Veterans Day this year has the distinction of an unusual date: 11/11/11. Regardless, this Veterans Day will be like most others. There will be speeches, parades and barbecues. People from every generation will line streets to watch bands playing patriotic music and honor guards carrying flags. Floats will be decked out in red, white and blue, and vintage cars will carry notables. Like all Veterans Days, it is an opportunity to thank those who at one time raised their hand, took an oath and signed a blank check to pay whatever was required to assure our way of life, our liberties and our freedoms.
I recently attended a gathering of veterans to honor one of our own. Retired Col. Gerald Turley of the U.S. Marine Corps saw combat in the Vietnam War as few did. In what became known as the 1972 Easter Offensive, tens of thousands of well-equipped North Vietnamese Army regulars poured across the demilitarized zone separating North and South Vietnam. With less than a week in his new command, Turley directed U.S. ground, air and naval fire in support of South Vietnam’s embattled Marine and Army units stationed along the zone. It is really a remarkable story of courage and leadership.
It was also a remarkable evening. Eighteen Marine, Navy, Air Force, Coast Guard and Army veterans of four wars shared their stories. The gathering could be seen by those passing nearby; I’m sure it looked like some senior citizens gathering. Only one could have been as young as in his 50s — the rest of us in our 60s, 70s and 80s. These passersby had no way to know and appreciate the living history represented at that table. Hands now wrinkled had once held the weapons that guarded America. Civilian shoes now replaced combat boots on feet that patrolled enemy-infested terrain. Glasses and hearing aids now masked the keen senses that stood vigilant against those who threatened our beloved America. Even so, doddery had no place at this gathering.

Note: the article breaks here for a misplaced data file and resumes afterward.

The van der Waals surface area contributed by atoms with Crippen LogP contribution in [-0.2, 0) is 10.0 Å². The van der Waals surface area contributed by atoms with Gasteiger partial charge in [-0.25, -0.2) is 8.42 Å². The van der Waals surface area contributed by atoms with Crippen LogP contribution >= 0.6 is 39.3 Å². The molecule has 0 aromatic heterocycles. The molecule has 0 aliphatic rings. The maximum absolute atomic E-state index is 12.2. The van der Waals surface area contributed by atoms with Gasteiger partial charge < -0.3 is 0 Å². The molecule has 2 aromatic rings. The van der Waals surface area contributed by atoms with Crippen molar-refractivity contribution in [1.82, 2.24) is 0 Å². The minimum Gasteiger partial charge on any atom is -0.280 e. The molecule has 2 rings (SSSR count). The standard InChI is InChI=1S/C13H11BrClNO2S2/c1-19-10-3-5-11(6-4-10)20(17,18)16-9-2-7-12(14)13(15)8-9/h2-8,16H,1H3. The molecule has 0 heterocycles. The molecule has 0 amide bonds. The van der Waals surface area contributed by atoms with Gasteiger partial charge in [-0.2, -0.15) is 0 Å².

There are certain memories of military service that only a veteran can appreciate. The sound of a bugle calling reveille; the smell of the mess tent on a cold morning; the touch of a fellow soldier hugging you upon a successful mission; the sight of our country’s flag waving; the satisfying taste of field rations replacing lost calories. The list goes on and is different for each branch and each veteran, but the warp and waft of these memories form a sublime textile that cloaks the veteran's mind’s eye.
Even the bad memories often have a silver lining. I have patrolled the demilitarized zone dividing North and South Korea in the middle of winter. A more miserable experience I have not had. No matter how bad things may have gotten since then, I’ve been able to say to myself, “At least I’m not patrolling the Korean DMZ when it’s 30 degrees below zero.” I’ve gotten a lot of mileage out of that thought over the last 40 years.
There are millions of such stories — most untold and understandably unacknowledged. Even though those stories may not be known, we do know that U.S. military veterans deserve our thanks and our appreciation. Nov. 11 is the day we single out for this. Attend that parade, listen to that speech, enjoy that barbecue, but be on the lookout for the veteran. Your thanks and words of appreciation will mean a lot.
Lickness, a resident of San Diego and general counsel for Golden Eagle Insurance, served in the infantry in the Vietnam War.